Germany credits human contact tracing for low death rate
Local health authorities in Germany have relied on human contact tracers since the country confirmed its first COVID-19 cases early in 2020, and say that doing so has helped the country keep its death rate comparatively low even with a less restrictive lockdown than many other countries. Germany aims to have 16,000 contract tracers overall, or five for every 25,000 people. Tracing involves phoning each newly-diagnosed patient and asking their movements; those who have been in close contact for 15 minutes or more are put under state-mandated quarantine while those in contact for less than 15 minutes are advised to self-isolate for 14 days. The health department follows up with daily phone calls to check on the patient's symptoms. While the system is doubtless missing some asymptomatic carriers, and in about 65% of cases tracers cannot determine how a person was infected. Germany is also developing a contact tracing app, but expects adoption to be far lower than the 60% estimated to be necessary to be effective.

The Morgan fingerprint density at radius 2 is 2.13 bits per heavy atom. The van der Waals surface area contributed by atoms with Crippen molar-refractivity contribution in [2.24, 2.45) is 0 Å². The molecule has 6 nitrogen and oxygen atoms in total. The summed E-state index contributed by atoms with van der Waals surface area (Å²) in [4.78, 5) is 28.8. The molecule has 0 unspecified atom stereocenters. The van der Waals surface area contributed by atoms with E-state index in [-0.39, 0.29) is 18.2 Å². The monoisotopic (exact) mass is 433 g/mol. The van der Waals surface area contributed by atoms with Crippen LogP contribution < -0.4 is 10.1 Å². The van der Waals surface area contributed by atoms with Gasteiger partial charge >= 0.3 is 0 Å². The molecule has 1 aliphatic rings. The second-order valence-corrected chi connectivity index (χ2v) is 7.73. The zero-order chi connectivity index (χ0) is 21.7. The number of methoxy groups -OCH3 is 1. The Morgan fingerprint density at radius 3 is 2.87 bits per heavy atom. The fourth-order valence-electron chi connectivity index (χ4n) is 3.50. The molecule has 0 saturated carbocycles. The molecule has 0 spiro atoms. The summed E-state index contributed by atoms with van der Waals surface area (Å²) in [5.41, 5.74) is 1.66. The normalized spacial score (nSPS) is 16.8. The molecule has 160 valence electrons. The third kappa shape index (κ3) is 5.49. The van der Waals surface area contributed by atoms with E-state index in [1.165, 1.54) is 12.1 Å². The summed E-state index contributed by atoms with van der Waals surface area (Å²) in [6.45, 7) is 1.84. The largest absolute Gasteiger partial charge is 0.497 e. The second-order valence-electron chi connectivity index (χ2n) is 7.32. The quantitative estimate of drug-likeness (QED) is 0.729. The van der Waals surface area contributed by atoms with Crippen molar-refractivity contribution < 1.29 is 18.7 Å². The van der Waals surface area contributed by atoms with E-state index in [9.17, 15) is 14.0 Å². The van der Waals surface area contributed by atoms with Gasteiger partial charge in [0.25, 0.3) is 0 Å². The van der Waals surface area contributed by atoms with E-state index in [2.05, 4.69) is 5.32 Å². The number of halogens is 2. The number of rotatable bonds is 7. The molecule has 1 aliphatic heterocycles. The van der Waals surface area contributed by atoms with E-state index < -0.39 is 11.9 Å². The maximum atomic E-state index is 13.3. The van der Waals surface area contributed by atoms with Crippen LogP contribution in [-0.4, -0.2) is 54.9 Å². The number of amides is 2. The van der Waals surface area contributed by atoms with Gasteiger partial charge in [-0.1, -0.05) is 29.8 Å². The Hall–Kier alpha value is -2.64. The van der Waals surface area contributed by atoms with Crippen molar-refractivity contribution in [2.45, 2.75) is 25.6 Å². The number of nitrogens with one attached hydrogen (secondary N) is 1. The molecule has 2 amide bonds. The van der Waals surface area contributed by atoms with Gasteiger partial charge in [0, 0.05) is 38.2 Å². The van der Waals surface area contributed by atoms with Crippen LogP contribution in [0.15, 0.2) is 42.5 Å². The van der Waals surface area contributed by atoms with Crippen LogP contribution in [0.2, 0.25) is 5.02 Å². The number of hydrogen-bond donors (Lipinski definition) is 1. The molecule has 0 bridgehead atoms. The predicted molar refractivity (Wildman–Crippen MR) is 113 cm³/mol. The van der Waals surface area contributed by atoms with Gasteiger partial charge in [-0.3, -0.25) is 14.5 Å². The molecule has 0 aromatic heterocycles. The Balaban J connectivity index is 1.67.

Writer: Loveday Morris and Luisa Beck
Publication: Washington Post